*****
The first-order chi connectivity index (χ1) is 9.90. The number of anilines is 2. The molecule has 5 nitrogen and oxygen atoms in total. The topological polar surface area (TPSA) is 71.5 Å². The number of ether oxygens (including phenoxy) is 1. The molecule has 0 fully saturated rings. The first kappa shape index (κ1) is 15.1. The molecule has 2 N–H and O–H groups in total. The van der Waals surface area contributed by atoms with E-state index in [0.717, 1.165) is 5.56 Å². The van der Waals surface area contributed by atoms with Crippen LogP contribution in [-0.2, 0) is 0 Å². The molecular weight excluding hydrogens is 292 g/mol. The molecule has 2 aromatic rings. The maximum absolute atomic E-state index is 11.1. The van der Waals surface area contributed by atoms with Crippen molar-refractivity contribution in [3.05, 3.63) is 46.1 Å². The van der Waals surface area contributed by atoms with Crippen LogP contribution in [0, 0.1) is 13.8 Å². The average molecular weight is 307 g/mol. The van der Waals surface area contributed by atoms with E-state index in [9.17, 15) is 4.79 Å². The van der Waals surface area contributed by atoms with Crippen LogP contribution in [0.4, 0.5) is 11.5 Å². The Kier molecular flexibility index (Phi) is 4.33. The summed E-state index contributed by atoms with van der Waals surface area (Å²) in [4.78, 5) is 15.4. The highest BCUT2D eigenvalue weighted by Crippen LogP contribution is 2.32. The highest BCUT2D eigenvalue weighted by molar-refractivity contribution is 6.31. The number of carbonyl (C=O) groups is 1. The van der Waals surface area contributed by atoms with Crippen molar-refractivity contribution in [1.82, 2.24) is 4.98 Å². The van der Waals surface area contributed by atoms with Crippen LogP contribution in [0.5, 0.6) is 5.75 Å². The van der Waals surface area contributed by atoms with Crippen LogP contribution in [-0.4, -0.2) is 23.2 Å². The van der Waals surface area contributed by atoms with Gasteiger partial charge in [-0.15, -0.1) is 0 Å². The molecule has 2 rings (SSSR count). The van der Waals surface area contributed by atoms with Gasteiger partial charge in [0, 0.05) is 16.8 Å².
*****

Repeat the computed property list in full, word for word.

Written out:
The first-order chi connectivity index (χ1) is 9.90. The number of anilines is 2. The molecule has 5 nitrogen and oxygen atoms in total. The topological polar surface area (TPSA) is 71.5 Å². The number of ether oxygens (including phenoxy) is 1. The molecule has 0 fully saturated rings. The first kappa shape index (κ1) is 15.1. The molecule has 2 N–H and O–H groups in total. The van der Waals surface area contributed by atoms with E-state index in [0.717, 1.165) is 5.56 Å². The van der Waals surface area contributed by atoms with Crippen LogP contribution in [-0.2, 0) is 0 Å². The molecular weight excluding hydrogens is 292 g/mol. The molecule has 2 aromatic rings. The maximum absolute atomic E-state index is 11.1. The van der Waals surface area contributed by atoms with Crippen molar-refractivity contribution in [3.05, 3.63) is 46.1 Å². The van der Waals surface area contributed by atoms with Crippen LogP contribution in [0, 0.1) is 13.8 Å². The average molecular weight is 307 g/mol. The van der Waals surface area contributed by atoms with E-state index in [9.17, 15) is 4.79 Å². The van der Waals surface area contributed by atoms with Crippen LogP contribution in [0.4, 0.5) is 11.5 Å². The Kier molecular flexibility index (Phi) is 4.33. The summed E-state index contributed by atoms with van der Waals surface area (Å²) in [4.78, 5) is 15.4. The highest BCUT2D eigenvalue weighted by Crippen LogP contribution is 2.32. The highest BCUT2D eigenvalue weighted by molar-refractivity contribution is 6.31. The number of carbonyl (C=O) groups is 1. The van der Waals surface area contributed by atoms with Crippen molar-refractivity contribution in [1.82, 2.24) is 4.98 Å². The van der Waals surface area contributed by atoms with Crippen LogP contribution in [0.5, 0.6) is 5.75 Å². The van der Waals surface area contributed by atoms with Crippen LogP contribution in [-0.4, -0.2) is 23.2 Å². The van der Waals surface area contributed by atoms with Gasteiger partial charge in [-0.15, -0.1) is 0 Å². The molecule has 2 rings (SSSR count). The van der Waals surface area contributed by atoms with Gasteiger partial charge in [0, 0.05) is 16.8 Å².